Fig. 10 shows the traffic when control applications for both large flow detection and marking are enabled. As soon as the flow named udp_lf0 shown in the light blue line exceeds the threshold value, sFlow-RT immediately detects the large flow and makes a call to Floodlight's Static Flow Pusher API to create a rule that matches the IP source and destination addresses of the large flow with action to set the IP Type of Service bits to 1000000 (decimal 128). The flow named tos128 shown in the green line trends the large flow marked, while the other two small flows have been left unmarked. By assigning such different classes of service to large and small flows enables QoS tool like priority queuing (out of the scope of this paper) to give a different priority to large and small flows. Without marking, large flows "Elephants" impact the latency of small flow "Mice".
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Large Flow Marking.
Distributed Denial of Service (DDoS) attack is one of the major use cases of large flow. The attacker uses a command and control network to instruct large numbers of systems to send traffic to a designated target with the objective of over-whelming the target infrastructure and denying access to legitimate users [11] , [12] .
Fig. 11 shows a typical DDoS attack, consisting of traffic levels over 7,000 pakcets per second. When the controller is disabled, the attack traffic sustains over 7000 packets per second until the attacker stops sending. When the controller is enabled, traffic is stopped the instant it hits the 1,000 packets per second threshold defined in the application. The control is removed 20 seconds later and re-triggers if the attacker is still sending traffic.
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Large Flow Mitigation.
In our DDoS mitigation system, the sFlow measurements from all the virtual switches are forwarded to the sFlow-RT analytics engine which offers real-time notification of attacks and targets to the DDoS mitigation application. The DDoS mitigation application instructs the controller which communicates with the switches to mitigate the DDoS traffic.
Software Defined Networking (SDN) is an emerging architecture that allows network administrators to automatically and dynamically manage and control a large number of network devices, services, topology, traffic paths, and packet handling (Quality of Service) policies using high-level language and APIs. Since the utilization rate of the bandwidth has become much more significant, even a short delay in the detection of large flows could result in big loss of the overall performance. In this paper, we exploited QoS in SDN and detected and marked large flows by assigning them different TOS bits as compared to other flows in the network. Once detected and marked, the flows can be re-scheduled quickly which results in an optimize usage of an overall SDN network. In addition to that, we showed how sFlow can be used to rapidly detect DDoS attacks and drive controls to mitigate their effect. Our detection, marking, and controlling approach makes the packet handling in SDN very efficient.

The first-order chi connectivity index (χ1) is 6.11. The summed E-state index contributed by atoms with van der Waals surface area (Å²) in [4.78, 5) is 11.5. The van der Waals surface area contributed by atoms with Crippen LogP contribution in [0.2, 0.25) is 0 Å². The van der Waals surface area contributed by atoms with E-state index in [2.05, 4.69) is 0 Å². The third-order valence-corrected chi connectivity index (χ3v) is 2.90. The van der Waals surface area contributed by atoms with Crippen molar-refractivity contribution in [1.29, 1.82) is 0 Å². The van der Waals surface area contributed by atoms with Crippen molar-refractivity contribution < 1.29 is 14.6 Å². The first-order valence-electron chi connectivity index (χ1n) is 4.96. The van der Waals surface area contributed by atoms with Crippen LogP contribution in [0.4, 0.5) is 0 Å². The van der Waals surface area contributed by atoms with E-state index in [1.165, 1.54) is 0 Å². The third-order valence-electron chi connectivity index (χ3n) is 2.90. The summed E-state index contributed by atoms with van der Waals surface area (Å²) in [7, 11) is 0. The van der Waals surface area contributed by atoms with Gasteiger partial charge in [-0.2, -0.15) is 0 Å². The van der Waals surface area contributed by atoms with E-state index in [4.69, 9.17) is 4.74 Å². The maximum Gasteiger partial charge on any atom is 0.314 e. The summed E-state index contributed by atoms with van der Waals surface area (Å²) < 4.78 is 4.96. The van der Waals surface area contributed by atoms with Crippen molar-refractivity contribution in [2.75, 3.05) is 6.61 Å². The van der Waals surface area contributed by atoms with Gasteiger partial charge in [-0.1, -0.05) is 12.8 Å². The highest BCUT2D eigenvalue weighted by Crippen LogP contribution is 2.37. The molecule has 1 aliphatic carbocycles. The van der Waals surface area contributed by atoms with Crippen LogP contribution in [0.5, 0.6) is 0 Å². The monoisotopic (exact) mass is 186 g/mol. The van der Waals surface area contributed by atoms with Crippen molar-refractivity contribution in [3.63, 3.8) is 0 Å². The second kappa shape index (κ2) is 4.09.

Muhammad Afaq
He received BS degree in Electrical Eng. from University of Eng. and Technology, Peshawar, Pakistan, and MS degree in Electrical Eng. with emphasis on Telecom from Blekinge Institute of Technology, Sweden in 2007 and 2010 respectively. Currently, he is pursuing his PhD degree as a KGSP (Korean Government Scholarship Program) scholar at Jeju National University. He has worked as a Research Associate in the Faculty of Comp. Sci. and Eng. at GIK Institute of Eng. Sceinces and Technology, Pakistan. His research interests are software defined networking, wireless networks, protocols etc.
Shafqat Rehman
He received masters degree MS (Computer Engineering) from Jeju National University, South Korea in 2008. He was awarded Korean Government IT scholarship for Master's studies. He did his PhD (Networks and Distributed Systems) from INRIA (French National Institute for Research in Computer Science and Control), SophiaAntipolis,France in 2012. He is currently working as an Assistant Professor at Air University, Islamabad, Pakistan. His research interests mainly include experimentation platforms, distributed systems, cloud computing, software defined networking, data science, mobile computing, security, Internet architecture, wireless networks, protocols etc.
Wang-Cheol Song
He received B.S. degree in Food Engineering and Electronics from Yonsei University, Seoul, Korea in 1986 and 1989, respectively. And M.S. and PhD in Electronics studies from Yonsei University, Seoul, Korea, in 1991 and 1995, respectively. Since 1996 he has been working at Jeju National University. His research interests include VANETs and MANETs, Software Defined Networks, network security, and network management.
Blog by Martin Casado -mice-and-elephants/